The Argentine winos are at it again

April 7, 2014

Try reading “The Lily, Evolution, Play and the Power of a Free Society” by Daniel Cloud. I needed my Merriam-Webster close at hand. However, I found the underlying philosophical comparisons addressed both compelling and thought-provoking. A relatively short essay that could provide hours of careful reading and digestion.

Those Argentine winos are at it again. Sampled some lovely blends priced under $20 and rating 90 or better. Michel Rolland (you should recognize this name) Clos de los Siete is an excellent example of Malbec 48 percent, Merlot 28 percent, Syrah 12 percent and Cab 12 percent, all whipped up into a delightful glass of wine. You can buy the 90-point 2009 under $16 and the 2007, 93 points, under $20. Dark, nearly opaque ruby-colored, it opens to a bouquet of red currant, blackberry and cherry. On the palate flavors repeat nose, nice minerality, good balance but not as grippy as so many Malbec-driven wines. Rolland is consulting with a wine group in Tunuyan, Argentina, and as I have written on several occasions has the magic touch.

Sean Thackrey is an art broker. He is also a self-trained, hippie, wild man winemaker from Marin County in Cali and a vocal critic of the UC Davis proclivity toward moving everything to the middle of the scale, but very lucrative part of the market. Regulars are aware I have been beating that drum for years. The MBA winemaking technique is taboo. You can read an interview here:

I learned of Thackrey’s wine by sampling Andromeda Devils Gulch Ranch Pinot Noir several years ago. Next I tried a lovely Viognier Lyra Noble Vineyard Knights Valley that I bought for $35 and rated 92 points. The 2011 are definitely Rhone-style Viognier with a huge floral nose of peach, apricot, melon, licorice and a hint of beeswax. It opens to an opulent mouthful of tropical fruit, honey, some kiwi and oranges. The 2011 is a very rich wine, with proper acid support to allow for a balanced, crisp, dry finish. Recently I sampled Pleiades Red XXIII, which was very interesting with a kinda Burgundy nose of cherry, pomegranate, raspberry and roses followed by hints of licorice, chocolate and pie spice on the palate. A delicious, layered wine riding a balanced frame with medium body and a pretty, clean finish.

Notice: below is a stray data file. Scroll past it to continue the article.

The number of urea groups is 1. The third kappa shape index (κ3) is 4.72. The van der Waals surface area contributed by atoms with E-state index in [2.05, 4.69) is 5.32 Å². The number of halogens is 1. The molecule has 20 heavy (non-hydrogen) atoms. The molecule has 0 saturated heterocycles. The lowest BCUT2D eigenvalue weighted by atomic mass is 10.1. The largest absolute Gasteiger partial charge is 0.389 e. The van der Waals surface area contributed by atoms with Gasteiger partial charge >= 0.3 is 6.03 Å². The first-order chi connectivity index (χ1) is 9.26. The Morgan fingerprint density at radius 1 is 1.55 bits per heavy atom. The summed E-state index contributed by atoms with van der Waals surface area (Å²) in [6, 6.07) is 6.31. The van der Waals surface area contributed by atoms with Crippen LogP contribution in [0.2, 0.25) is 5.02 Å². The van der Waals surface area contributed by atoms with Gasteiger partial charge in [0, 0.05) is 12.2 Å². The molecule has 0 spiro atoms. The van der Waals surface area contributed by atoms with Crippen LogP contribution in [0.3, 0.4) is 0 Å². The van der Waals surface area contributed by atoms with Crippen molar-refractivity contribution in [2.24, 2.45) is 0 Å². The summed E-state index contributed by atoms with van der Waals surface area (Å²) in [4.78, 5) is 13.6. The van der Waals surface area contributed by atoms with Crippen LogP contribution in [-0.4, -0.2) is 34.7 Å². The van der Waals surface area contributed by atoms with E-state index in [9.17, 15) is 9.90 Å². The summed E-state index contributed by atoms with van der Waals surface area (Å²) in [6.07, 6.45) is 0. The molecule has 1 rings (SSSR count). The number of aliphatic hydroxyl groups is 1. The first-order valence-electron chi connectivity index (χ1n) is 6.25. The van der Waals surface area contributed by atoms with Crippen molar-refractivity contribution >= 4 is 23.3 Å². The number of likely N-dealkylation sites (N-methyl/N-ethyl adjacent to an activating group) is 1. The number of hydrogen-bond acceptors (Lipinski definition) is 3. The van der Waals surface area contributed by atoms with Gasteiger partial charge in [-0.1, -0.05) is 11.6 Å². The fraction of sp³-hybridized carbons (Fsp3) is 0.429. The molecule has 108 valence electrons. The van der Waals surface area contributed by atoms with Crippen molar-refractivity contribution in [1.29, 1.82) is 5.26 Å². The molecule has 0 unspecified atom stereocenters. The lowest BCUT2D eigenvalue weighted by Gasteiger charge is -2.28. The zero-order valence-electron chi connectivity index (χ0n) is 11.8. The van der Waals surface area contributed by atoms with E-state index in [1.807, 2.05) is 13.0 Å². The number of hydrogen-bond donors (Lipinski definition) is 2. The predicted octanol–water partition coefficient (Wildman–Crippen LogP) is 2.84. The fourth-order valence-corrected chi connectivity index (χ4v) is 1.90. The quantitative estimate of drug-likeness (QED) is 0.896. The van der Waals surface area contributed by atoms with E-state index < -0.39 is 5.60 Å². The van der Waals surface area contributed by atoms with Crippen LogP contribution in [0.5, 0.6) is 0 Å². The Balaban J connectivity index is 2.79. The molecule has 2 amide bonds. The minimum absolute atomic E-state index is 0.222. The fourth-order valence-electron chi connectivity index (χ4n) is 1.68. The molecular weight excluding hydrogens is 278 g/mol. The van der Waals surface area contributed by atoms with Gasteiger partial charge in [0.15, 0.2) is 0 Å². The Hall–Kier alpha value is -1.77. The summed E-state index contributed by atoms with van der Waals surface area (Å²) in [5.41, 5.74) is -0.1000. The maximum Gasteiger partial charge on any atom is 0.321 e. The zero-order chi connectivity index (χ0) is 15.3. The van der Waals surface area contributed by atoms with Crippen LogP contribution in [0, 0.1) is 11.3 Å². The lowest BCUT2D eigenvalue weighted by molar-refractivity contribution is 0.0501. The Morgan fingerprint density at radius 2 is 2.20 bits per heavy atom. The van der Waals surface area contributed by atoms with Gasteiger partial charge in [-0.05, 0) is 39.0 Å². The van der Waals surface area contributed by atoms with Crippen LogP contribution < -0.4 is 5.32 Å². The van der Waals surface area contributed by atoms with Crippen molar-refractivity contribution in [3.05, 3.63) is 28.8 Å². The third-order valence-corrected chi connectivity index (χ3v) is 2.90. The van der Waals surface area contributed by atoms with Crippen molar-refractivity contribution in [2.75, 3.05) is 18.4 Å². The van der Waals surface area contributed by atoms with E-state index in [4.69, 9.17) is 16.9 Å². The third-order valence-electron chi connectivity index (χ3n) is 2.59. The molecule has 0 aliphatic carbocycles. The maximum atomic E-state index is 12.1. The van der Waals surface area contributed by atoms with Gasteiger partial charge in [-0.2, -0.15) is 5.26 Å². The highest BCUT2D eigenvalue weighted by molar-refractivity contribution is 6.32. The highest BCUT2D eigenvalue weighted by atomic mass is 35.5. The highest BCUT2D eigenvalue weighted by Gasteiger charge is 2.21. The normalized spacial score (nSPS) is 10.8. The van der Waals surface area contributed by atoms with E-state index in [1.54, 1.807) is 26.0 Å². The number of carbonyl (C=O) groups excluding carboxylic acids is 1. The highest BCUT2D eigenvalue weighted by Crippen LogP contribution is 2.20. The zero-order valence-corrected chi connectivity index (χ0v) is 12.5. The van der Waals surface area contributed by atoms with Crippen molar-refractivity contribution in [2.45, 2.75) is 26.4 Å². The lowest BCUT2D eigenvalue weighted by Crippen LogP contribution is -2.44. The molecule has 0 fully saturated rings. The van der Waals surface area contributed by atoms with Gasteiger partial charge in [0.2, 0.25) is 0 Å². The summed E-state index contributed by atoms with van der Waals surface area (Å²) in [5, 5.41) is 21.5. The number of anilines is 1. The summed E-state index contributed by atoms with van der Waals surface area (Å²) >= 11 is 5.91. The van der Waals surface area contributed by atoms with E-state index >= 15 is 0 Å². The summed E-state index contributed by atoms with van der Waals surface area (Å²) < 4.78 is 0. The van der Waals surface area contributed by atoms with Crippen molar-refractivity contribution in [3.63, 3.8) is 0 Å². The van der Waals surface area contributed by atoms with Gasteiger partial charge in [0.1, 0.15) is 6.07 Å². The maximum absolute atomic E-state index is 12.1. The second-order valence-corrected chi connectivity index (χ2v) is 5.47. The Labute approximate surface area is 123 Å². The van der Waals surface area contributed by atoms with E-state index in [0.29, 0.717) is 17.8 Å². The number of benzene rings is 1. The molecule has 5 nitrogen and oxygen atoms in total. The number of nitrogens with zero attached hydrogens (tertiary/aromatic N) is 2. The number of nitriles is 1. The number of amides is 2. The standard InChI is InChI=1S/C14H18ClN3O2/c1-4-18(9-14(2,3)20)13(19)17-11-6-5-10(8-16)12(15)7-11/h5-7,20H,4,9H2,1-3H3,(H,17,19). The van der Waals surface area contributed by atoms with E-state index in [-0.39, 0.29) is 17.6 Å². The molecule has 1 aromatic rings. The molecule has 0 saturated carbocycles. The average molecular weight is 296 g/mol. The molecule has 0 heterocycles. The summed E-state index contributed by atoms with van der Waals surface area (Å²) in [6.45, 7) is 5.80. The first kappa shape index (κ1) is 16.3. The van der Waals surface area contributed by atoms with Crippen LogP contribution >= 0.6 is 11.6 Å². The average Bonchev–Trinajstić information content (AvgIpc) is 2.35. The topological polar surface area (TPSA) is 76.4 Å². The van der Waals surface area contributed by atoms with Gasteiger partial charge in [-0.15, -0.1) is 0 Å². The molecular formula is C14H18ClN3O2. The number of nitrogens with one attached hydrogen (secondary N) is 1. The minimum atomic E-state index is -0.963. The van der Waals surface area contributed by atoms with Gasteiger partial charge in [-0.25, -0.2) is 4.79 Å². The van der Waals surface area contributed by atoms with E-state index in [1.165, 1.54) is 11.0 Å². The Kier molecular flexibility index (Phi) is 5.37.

Screaming Eagle Second Flight 2010 is $350/bottle for a second label. Talk about brazen effrontery. I guess if you are selling front line at $1,400-1,500/bottle and your first release (1992) is going for $7K-plus you get a little crazy. Those on the mail list could get a bargain three-pack of SE itself for “only” $2,230. The best of Second Flight are the 2007. They came on market at $225 and are selling for $510. Sorry, folks, although I think they deserve 93 points, I am compelled to knock off 4 price points. QPR is abysmal.  The 2009 and '08 are 91 and 90 points respectively and are on the market in the $460/bottle range, even worse buys. From my perspective that is dementia in the extreme.

If you are a big-buck buckaroo, wrassle up four bottles of 94-point Kathryn Hall Napa Cab 2010 instead of tourist class Second Flight. Buy Hall between $100 and $120. Ready to drink next year and good through 2025 at least. Whales may buy a case of the Kathryn instead of a bottle of SE. For those who pay attention to detail, directly across the street from Eagle is Rudd Oakville Estate. Careful searchers can better buy 2001, rated 95 by RP and 94 by WE, with a window of 2005-20 for less than $150/ bottle.

If you enjoy top-flight Cali Chardonnay ask your local wine store to order you a mixed case of Hyde de Villaine Hyde Vineyard Chardonnay. Ask for two 2004, two 2005, two 2006, and three each of '08 and '09 All are rated 92 points or better, and all are available. A fair price would be $600. Pay no more than $660.

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